Independent truckers Wednesday shut down the terminals at the Port of Oakland in California to protest the impacts of a terrible labor law that may require them to become employees of trucking companies—regardless of whether they want these jobs.
An estimated 70,000 people who own and drive their own trucks in California may soon feel the effects of A.B. 5, a law passed in 2019 that controls and severely restricts who can work as independent contractors within the state. The initial bill came as a response to a 2018 California Supreme Court decision about truck drivers that established a strict test to determine whether a worker should be treated as a company employee or an independent contractor.
Though supporters of A.B. 5 insisted the bill would protect workers from predatory companies and ensure that they receive appropriate benefits and overtime pay, it was a massive disaster for people who genuinely wanted to work as private contractors and be their own bosses. It restricted the ability of freelancers so severely that a subsequent bill needed to be passed so that writers, artists, translators, real estate agents, and folks in many other lines of work could keep their independent gigs. Then, the primary targets of A.B. 5, ride-share and home delivery services like Uber, got relief from California voters through Proposition 22, which passed in November 2020.
Truckers, who launched this whole battle against the law, ended up being exempted from the effects of A.B. 5 for a time because of a lawsuit by the California Trucking Association arguing that federal law superseded A.B. 5 for their industry. Courts initially agreed, but then the federal 9th Circuit Court of appeals reversed the ruling in 2021. The plaintiffs appealed to the Supreme Court, but at the end of June, the Court declined to hear the case.
Truckers now find themselves in the same position they did in 2019, except now the country is also facing supply chain issues, labor shortages, inflation, and a jump in self-employment. Truckers who want to be their own bosses have been protesting at California ports this week to register their discontent.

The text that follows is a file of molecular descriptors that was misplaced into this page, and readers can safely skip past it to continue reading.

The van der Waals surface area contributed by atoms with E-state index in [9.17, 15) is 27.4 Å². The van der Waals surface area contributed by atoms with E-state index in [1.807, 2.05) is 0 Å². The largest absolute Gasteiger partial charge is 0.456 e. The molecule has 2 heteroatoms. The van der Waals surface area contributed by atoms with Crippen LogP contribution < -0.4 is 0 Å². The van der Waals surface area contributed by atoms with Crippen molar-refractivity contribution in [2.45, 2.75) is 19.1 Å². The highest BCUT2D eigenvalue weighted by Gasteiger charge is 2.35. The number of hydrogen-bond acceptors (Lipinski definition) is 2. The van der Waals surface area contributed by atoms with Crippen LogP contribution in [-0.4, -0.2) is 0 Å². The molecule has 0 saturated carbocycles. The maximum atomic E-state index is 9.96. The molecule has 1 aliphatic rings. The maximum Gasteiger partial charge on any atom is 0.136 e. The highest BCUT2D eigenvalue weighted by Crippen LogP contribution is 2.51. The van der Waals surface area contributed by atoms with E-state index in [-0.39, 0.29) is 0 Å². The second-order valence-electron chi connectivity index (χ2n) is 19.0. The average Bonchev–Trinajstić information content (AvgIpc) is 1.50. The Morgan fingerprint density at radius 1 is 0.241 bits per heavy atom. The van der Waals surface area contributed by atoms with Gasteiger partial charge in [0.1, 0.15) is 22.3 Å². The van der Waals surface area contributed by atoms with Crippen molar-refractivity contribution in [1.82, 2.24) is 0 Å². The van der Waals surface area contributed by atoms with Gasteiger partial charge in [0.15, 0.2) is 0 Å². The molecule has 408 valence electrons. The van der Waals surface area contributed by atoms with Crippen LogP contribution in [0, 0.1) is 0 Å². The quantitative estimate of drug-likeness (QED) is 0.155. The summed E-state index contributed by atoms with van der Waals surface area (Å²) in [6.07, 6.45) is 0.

Wednesday's protests managed to shut down terminals at Oakland International Container Terminal, where 2,100 trucks pass through to collect and deliver goods each day. It's the eighth-largest port in the U.S. Trucks blocked the gates, and according to CNBC, labor rules allow dockworkers to leave if they fear for their safety, so they did.
The truckers say Gov. Gavin Newsom has not been responding to their concerns that won't be able to continue driving independently. Via CNBC:
One of those protesting is Bill Aboudi, owner of AB Trucking. "So far there has been no contact with the governor's office. It seems the governor is not concerned about taking American workers' rights away," Aboudi said. "These are independent, small businesses that choose to operate their own trucks, and now that right is taken away from them. They do pay taxes, they do have insurance. It's their choice to do that."
CNBC reached out to Governor Gavin Newsom's office asking when the enforcement of the law would begin, as well as if truckers have a way within the law to remain independent. In an email to CNBC, the Governor's Office of Business and Economic Development (GO-Biz) Director Dee Dee Myers stated that with the federal courts rejecting the trucking industry's appeals, "it's time to move forward, comply with the law and work together to create a fairer and more sustainable industry for all."
One would think, if one were to actually take workers' rights seriously, that independent truckers should be able to decide for themselves whether their own work environment is "fair." That the state is insistent on pushing the law onto resisting laborers is at this point a very clear indicator that A.B. 5 was never about protecting workers from employers. It was always about protecting workers in heavily unionized industries from their competition. And now, it's yet another factor that will drive up inflation and the costs of the goods we purchase.